When we decided to book a winter break to Edinburgh I was super excited about choosing where we would go to eat. After just a few minutes of research it became clear that Castle Terrace, Edinburgh was a must visit.
Opened in 2010 and receiving its first Michelin star in 2011, Castle Terrace cooks up modern British cuisine with incredible innovation and creative flair. It’s nestled right at the bottom of Edinburgh Castle making it a beautiful and romantic place to enjoy a meal. With an ethos of “from nature to plate” we were pretty confident that we were going to like what we ate.
When we arrived the incredibly warm and friendly waiting staff greeted us, took our coats, showed us to our table and promptly handed us the drinks and food menu. We quickly opted for the Chef’s Land and Sea Surprise Tasting Menu and as if by clockwork, for the next 3 hours we were treated to course after course of delicious tasting food interspersed with some fantastic and imaginative cocktails.
One of my favourite things about the meal was just how amazing the serving staff were. They were friendly, chatty and knowledgeable but knew exactly when to take a step back and let you enjoy your meal.
For the most part, each dish was presented in clever, artistic ways which were arguably forms of art in their own right. It was clear that the chef really wanted to show off local produce at its best. And I did feel a little as though the ingredients had been placed in front of us, done up in their Sunday best. Perhaps rather unexpectedly however the best tasting dishes were not the ones that looked the showiest.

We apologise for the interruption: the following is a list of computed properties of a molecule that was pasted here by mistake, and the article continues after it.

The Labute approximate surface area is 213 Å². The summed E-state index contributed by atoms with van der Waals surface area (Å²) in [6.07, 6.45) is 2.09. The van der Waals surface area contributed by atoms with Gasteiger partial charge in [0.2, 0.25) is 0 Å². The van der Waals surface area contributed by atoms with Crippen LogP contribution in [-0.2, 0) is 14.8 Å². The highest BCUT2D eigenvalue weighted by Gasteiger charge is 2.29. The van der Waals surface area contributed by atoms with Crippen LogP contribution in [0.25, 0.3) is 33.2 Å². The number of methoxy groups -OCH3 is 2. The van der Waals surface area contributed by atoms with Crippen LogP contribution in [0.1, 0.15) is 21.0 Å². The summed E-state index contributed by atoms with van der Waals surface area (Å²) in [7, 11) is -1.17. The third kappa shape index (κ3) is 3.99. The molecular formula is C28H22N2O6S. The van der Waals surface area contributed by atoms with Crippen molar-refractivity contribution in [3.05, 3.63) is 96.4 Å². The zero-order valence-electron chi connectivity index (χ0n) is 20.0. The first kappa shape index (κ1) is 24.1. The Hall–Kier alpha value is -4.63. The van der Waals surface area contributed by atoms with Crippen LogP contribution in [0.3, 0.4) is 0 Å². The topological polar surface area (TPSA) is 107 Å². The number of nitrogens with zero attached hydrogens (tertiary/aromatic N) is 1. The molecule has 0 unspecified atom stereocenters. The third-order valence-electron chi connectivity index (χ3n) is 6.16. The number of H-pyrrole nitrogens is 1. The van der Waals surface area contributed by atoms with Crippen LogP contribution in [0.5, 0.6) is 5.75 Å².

The two stand out dishes for me were the ox tongue and spelt risotto, and the ‘Castle Terrace Style’ hand dived scallops in a light curry sauce. The ox tongue risotto was a very well rounded dish that was incredibly rich but insanely moreish at the same time. It was course #5 and by this point I was becoming quite full. Nonetheless I happily devoured spoon after spoon and could have kept on going if it wasn’t for the plate being taken away and the next course arriving. The scallop was another delicious dish and with its Indian influences was a welcome break from the more traditional British and French fare.
The vegetarian sushi also deserves a lot of praise and I insisted on eating half of Jon’s. The salmon version was just too rich for and as a result lacked the balance the dish needed. Had the dish been made up of both salmon and khol rabi I think it would have been perfect.
Because of the restaurants ethos of “from nature to plate” vegetarians are extremely well catered for. Each ingredient in each dish is chosen because it is a star on its own. They have therefore been able to cleverly recreate each dish with just a few small changes so that both meat eaters and vegetarians are eating similar dishes. I really enjoyed this because it didn’t feel like Jon was getting the short straw. It may have cost less but the quality certainly wasn’t lacking.
Overall, whilst we had a fantastic evening and the service as well as the taste of the food couldn’t be faulted, my only complaint was that in their desire to show off the best of their skills and creativity the result was a somewhat disjointed menu. The menus at both Timberyard and the Gardeners Cottage were clearly designed to showcase the ingredients, whereas I felt the menu at Castle Terrace was designed to showcase the chef’s skill. I think Jon summed it up well when he asked “was there any need for more than one tiny burger?!”
Whilst the food was just as tasty as at the other two restaurants we visited, the clever techniques distracted a little from the beauty of the food itself. Have you ever heard of a chicken caeser salad in a ice cold bubble sat on top of a croûton of sorts?! Neither had I…